The way businesses tackle sustainability has changed significantly during the past ten years. Long-term thinking and the integration of sustainability into business operations are becoming widely recognized. 2022 was a year in which we delivered a checkered performance on the Environmental, Social, and Governance fronts. However, the consensus at COP27 to financially support vulnerable nations at climatic odds, and the EU’s firm stand on Greenwashing indicate collective aspiration to build back better. This puts the onus on institutions, both public and private, to step up their ESG game and deliver sustainably at scale.
Sustainability reporting as a strategic necessity
The state of sustainability reporting among the world’s top 250 companies stands at an impressive 96 per cent. The shift has been driven by the ever-increasing demand from investors and consumers for their brands to be sustainable. This is coupled with unprecedented regulatory action in leading economies. For instance, in March 2021 Sustainable Finance Disclosure Regulation was applied across the EU, and the new CSRD (Corporate Sustainability Reporting Directive) is expected to radically broaden the scope of reporting for businesses in the region and beyond. Further, the US SEC mandated a corporate disclosure of GHG emissions. The trend indicates that 2023 would witness much more defined sustainability reporting requirements. The development would help consolidate the ESG reporting landscape, enabling companies to pursue globally standardized disclosure frameworks.
Climate resilience as central to business continuity
The need for dedicated climate action cannot be over-emphasized. This is not just in terms of transitioning to renewables, but also driving energy and resource efficiencies, waste management and promoting circularity. Climatic events will continue to be a key risk to watch in 2023, but action on this front is increasing as well. Over 4,000 companies and financial institutions are working with the science-based targets initiative that are aligned with net-zero emission goals. We will therefore see increasing efforts that include climate risk identification, contingency planning, fostering a localized supplier base, water positivity, and low-carbon operations among others.
Ethical and inclusive work culture as a bulwark against social disruptions
Communities at the grassroots level have been worst hit by the socio-economic events of the last few years. However, the focus on human rights and fair labour practices is also seeing an upward trend: the European Union adopted the Corporate Social Responsibility Directive in 2022, SEBI has mandated the Business Responsibility and Sustainability Report with dedicated Human Rights metrics to be reported among other criteria by listed entities from financial year 2023 onward. As such disclosures are being embraced by countries globally, ethical labour practices and inclusive work cultures are becoming increasingly imperative. They are no longer a good to have, but a need to have.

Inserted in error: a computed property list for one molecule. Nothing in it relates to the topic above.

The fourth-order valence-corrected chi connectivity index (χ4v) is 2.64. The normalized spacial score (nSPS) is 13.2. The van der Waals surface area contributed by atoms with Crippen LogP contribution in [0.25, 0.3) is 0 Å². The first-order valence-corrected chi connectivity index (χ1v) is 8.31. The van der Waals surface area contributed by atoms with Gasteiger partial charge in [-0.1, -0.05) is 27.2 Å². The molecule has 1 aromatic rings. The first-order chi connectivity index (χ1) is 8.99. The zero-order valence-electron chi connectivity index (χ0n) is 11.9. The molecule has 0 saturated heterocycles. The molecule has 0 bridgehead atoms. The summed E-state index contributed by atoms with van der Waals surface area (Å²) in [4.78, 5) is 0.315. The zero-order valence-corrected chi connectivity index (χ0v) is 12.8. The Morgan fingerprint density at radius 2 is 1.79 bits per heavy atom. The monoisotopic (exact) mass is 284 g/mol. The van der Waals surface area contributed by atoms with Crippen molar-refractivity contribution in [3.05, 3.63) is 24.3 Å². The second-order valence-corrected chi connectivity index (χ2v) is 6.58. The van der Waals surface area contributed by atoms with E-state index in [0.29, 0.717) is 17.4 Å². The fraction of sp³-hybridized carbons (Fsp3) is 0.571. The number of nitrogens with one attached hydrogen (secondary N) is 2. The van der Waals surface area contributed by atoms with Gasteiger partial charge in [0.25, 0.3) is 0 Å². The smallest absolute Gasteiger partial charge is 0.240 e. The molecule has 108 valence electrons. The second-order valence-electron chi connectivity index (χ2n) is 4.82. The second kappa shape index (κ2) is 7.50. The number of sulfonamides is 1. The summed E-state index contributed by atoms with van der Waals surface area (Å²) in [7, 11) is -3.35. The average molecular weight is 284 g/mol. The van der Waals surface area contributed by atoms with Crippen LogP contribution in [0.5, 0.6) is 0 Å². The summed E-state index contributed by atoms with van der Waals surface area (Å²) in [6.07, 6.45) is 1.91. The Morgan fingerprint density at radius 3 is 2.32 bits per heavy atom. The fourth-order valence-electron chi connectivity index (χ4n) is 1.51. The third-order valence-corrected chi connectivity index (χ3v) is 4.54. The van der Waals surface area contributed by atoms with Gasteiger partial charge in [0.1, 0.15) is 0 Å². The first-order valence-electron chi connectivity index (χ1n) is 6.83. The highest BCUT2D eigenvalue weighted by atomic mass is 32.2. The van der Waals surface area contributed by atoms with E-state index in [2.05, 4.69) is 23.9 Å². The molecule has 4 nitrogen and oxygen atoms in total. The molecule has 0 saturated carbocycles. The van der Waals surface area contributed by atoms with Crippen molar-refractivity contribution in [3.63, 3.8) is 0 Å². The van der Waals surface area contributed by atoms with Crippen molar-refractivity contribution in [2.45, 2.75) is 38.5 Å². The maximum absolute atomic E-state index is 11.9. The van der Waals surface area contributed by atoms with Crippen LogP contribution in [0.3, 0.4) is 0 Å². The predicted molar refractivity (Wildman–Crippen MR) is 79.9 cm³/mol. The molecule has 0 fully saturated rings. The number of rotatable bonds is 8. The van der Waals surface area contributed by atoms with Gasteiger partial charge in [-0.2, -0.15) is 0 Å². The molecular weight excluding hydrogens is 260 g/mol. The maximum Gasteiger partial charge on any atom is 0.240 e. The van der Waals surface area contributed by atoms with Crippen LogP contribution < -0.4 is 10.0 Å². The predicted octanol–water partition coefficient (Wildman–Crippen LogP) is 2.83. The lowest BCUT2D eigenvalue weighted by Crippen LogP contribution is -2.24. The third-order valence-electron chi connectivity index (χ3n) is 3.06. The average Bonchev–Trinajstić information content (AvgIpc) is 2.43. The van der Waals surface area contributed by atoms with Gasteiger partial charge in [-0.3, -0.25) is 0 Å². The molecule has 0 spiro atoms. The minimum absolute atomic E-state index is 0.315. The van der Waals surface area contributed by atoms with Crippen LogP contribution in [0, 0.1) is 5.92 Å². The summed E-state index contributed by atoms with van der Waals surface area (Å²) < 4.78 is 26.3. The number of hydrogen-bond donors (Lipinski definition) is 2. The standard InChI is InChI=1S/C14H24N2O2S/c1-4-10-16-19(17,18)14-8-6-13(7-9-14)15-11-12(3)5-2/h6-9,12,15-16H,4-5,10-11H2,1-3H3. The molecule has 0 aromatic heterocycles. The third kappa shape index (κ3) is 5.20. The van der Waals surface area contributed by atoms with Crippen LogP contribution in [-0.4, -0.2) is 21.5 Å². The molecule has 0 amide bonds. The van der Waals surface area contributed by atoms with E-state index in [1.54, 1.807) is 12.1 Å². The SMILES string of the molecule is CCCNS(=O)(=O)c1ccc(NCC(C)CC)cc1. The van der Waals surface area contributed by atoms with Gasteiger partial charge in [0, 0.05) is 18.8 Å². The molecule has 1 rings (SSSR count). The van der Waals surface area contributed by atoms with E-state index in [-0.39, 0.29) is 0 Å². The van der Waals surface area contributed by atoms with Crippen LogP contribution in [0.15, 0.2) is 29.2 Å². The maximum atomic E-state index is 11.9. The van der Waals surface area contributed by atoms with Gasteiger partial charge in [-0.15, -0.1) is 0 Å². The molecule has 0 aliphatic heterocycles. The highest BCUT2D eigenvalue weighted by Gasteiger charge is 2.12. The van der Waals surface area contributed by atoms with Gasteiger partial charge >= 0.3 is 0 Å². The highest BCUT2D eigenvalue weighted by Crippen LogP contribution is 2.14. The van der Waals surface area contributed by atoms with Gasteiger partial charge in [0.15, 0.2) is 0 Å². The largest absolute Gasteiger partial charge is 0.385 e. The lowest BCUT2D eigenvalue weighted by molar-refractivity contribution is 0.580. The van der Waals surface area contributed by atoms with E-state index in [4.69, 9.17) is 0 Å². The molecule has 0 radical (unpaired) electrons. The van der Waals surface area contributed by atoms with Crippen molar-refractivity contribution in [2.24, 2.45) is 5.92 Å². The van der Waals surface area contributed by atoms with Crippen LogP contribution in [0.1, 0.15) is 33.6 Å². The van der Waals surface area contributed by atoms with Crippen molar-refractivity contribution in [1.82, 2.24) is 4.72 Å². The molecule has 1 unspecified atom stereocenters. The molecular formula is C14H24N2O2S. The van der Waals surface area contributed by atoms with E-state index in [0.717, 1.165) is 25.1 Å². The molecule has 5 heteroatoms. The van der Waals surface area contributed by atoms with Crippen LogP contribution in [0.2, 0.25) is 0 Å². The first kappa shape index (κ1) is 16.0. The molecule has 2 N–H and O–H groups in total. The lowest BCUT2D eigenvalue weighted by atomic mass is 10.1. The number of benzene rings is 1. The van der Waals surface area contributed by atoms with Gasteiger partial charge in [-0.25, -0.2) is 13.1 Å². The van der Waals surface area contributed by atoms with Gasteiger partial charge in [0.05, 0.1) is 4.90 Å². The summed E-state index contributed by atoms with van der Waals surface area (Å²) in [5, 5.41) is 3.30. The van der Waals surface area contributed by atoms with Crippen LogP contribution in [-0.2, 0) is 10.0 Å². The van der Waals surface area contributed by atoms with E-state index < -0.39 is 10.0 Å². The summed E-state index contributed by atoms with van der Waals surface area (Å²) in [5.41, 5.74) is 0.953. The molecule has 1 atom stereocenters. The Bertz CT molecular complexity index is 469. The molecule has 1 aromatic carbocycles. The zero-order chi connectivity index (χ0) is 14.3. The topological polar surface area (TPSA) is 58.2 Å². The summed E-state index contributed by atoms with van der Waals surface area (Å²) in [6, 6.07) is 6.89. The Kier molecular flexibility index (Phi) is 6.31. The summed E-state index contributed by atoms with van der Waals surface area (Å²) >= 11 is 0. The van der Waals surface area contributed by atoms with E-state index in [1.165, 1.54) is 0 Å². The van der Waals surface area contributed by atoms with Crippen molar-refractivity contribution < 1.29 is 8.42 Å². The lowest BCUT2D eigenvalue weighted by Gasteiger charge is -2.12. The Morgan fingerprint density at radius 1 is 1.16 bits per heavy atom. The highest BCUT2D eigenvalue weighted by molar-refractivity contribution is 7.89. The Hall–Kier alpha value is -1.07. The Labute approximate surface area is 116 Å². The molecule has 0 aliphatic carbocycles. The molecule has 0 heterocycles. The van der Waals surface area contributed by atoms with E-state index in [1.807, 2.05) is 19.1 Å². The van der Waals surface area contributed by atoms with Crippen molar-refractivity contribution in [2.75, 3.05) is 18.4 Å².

Businesses should therefore consider fair wage practices and ramp up occupational health and safety as a strategic priority for employees, as well as off-roll and contract staff. They should continuously strive to uplift the conditions of workers across their value chain. Also, the Diversity, Equity, and Inclusion (DEI) posture of businesses will be a clear differentiator, segregating sustainable businesses from those that are not.
Digital as operational leverage Digital technologies have the potential to reduce GHG emissions by up to 20% by 2050. Coupled with data, digital technologies like AI/ML, IoT, and Robotics can help forecast the socio-environmental implications of business operations, probe possibilities, promote better coordination, and ensure the on-time delivery of projects, optimizing energy and resource usages. Further, due to its focus on optimization and efficiency by design, the cloud provides businesses with an excellent platform to manage workloads affordably, share resources, and operate sustainably.
The world is currently at a crossroads caused by escalating investor and customer demands and expanding regulatory intervention. Considering the outlook into 2023 and beyond, as the most trusted institutions, businesses are going to be expected to step up. They will need to take on challenges beyond profit maximization, and look to support sustainable and scalable transformation through their operations and in communities. Therefore, more than ever in 2023, successfully embarking on the ESG ambitions and delivering a net-positive impact will define corporate existence.
Disclaimer: The views expressed in the article above are those of the authors’ and do not necessarily represent or reflect the views of this publishing house. Unless otherwise noted, the author is writing in his/her personal capacity. They are not intended and should not be thought to represent official ideas, attitudes, or policies of any agency or institution.